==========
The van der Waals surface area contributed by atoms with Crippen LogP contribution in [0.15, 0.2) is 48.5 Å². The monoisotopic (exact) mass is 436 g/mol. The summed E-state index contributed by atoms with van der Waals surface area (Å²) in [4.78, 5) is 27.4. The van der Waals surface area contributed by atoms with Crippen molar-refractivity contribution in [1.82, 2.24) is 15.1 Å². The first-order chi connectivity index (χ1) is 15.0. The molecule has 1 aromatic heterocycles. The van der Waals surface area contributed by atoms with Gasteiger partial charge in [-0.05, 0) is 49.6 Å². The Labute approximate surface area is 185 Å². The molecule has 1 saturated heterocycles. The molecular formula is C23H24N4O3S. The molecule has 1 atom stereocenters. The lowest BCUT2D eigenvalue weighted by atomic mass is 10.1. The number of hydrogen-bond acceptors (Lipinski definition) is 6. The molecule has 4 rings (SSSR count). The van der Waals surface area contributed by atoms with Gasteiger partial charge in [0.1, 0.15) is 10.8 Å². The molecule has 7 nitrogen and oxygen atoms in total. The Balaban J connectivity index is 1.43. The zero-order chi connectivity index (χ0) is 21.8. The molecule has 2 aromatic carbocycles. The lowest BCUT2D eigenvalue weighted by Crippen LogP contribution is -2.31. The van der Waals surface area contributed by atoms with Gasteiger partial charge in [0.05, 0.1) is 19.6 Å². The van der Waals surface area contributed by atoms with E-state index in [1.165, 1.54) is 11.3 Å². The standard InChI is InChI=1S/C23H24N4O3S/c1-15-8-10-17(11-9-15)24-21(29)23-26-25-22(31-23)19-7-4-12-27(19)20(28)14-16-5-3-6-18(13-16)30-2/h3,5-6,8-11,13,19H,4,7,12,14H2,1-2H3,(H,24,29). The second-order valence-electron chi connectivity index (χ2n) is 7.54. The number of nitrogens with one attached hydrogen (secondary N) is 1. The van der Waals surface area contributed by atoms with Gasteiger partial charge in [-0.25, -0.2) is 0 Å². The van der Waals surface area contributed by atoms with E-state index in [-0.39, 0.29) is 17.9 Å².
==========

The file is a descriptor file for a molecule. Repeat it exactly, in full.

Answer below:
The van der Waals surface area contributed by atoms with Crippen LogP contribution in [0.15, 0.2) is 48.5 Å². The monoisotopic (exact) mass is 436 g/mol. The summed E-state index contributed by atoms with van der Waals surface area (Å²) in [4.78, 5) is 27.4. The van der Waals surface area contributed by atoms with Crippen molar-refractivity contribution in [1.82, 2.24) is 15.1 Å². The first-order chi connectivity index (χ1) is 15.0. The molecule has 1 aromatic heterocycles. The van der Waals surface area contributed by atoms with Gasteiger partial charge in [-0.05, 0) is 49.6 Å². The Labute approximate surface area is 185 Å². The molecule has 1 saturated heterocycles. The molecular formula is C23H24N4O3S. The molecule has 1 atom stereocenters. The lowest BCUT2D eigenvalue weighted by atomic mass is 10.1. The number of hydrogen-bond acceptors (Lipinski definition) is 6. The molecule has 4 rings (SSSR count). The van der Waals surface area contributed by atoms with Gasteiger partial charge in [0.1, 0.15) is 10.8 Å². The molecule has 7 nitrogen and oxygen atoms in total. The Balaban J connectivity index is 1.43. The zero-order chi connectivity index (χ0) is 21.8. The molecule has 2 aromatic carbocycles. The lowest BCUT2D eigenvalue weighted by Crippen LogP contribution is -2.31. The van der Waals surface area contributed by atoms with Gasteiger partial charge in [0.05, 0.1) is 19.6 Å². The van der Waals surface area contributed by atoms with E-state index in [1.165, 1.54) is 11.3 Å². The standard InChI is InChI=1S/C23H24N4O3S/c1-15-8-10-17(11-9-15)24-21(29)23-26-25-22(31-23)19-7-4-12-27(19)20(28)14-16-5-3-6-18(13-16)30-2/h3,5-6,8-11,13,19H,4,7,12,14H2,1-2H3,(H,24,29). The second-order valence-electron chi connectivity index (χ2n) is 7.54. The number of nitrogens with one attached hydrogen (secondary N) is 1. The van der Waals surface area contributed by atoms with Gasteiger partial charge in [-0.25, -0.2) is 0 Å². The van der Waals surface area contributed by atoms with E-state index in [-0.39, 0.29) is 17.9 Å².